Students’ Images of Scientists and Doing Science: An International Comparison Study
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University of North Texas at Dallas, USA
University of Iowa, USA
Columbus State University, USA
Publication date: 2013-12-14
EURASIA J. Math., Sci Tech. Ed 2013;9(2):115–129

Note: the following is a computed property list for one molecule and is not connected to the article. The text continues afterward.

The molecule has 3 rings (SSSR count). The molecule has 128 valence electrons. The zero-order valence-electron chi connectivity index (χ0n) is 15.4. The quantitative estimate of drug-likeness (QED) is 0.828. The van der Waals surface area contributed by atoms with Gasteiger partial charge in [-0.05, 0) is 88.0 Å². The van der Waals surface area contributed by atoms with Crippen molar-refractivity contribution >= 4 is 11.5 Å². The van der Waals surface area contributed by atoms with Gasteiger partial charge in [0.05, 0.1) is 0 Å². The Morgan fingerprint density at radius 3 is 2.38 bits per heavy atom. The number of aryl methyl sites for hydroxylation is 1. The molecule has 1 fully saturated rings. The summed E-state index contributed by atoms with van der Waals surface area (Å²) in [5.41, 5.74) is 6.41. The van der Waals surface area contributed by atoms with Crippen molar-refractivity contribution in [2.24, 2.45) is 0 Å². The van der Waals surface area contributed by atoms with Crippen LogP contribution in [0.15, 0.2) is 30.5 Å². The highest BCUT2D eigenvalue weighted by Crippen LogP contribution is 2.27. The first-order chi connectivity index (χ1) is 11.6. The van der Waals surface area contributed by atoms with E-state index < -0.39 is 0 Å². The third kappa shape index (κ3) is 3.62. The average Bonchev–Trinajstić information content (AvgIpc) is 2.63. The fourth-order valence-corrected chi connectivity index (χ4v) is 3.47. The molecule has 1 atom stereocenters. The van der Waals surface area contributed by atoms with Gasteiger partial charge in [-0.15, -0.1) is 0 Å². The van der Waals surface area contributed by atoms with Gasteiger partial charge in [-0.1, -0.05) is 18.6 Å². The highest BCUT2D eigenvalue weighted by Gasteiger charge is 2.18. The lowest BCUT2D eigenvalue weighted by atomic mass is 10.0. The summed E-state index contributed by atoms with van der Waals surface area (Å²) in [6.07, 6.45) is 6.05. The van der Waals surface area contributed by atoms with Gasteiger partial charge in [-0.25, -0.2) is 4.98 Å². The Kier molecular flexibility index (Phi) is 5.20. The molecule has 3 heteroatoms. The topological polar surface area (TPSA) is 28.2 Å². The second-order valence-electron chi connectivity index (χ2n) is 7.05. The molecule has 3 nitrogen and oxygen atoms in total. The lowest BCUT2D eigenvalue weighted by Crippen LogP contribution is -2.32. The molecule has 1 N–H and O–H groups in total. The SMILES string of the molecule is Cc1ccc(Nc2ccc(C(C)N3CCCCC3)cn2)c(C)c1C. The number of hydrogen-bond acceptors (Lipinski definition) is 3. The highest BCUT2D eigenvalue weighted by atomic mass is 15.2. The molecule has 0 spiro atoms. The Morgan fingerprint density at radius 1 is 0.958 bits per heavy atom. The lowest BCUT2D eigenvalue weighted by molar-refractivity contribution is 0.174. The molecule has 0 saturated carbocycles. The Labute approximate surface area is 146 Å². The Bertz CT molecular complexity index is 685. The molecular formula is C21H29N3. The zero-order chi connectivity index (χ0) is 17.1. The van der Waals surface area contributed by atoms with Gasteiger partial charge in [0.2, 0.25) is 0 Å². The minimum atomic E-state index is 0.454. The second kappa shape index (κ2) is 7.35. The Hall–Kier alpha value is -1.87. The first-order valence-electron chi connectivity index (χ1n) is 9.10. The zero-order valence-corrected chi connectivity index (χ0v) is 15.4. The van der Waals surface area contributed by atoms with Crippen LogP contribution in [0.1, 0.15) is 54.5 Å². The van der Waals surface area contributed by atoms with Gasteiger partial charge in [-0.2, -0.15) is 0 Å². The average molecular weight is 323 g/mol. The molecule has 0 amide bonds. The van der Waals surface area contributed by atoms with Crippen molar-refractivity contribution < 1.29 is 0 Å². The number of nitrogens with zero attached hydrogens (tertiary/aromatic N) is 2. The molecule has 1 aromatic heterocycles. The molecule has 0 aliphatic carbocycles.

This study compared students’ perceptions of doing science and scientists reflected in their drawings using a modified version of the Drawing-A-Scientist-Test across five different countries: China, India, South Korea, Turkey, and US. The participants were 1,800 students from grades three, seven and ten from the five countries. Thirty students randomly selected were interviewed using a semi-structured interview protocol. Results indicated that fewer stereotypes were exhibited at the lower grades than at the higher grades in all of the countries. Students from India, US, and South Korea perceived doing science passive more than those from Turkey and China. A larger number of Indian and Turkish students reported that they wanted to become a scientist or have a science related career compared to those from the other countries. In addition, students’ perceptions of scientist were not related to their career choices in any country. However, students who perceived science as active practice were inclined to choose science-related career more than students who regarded science as passive practice in Korea and US. There was no statistically significant difference by perception of doing science actively or passively for career choice in India, Turkey and China.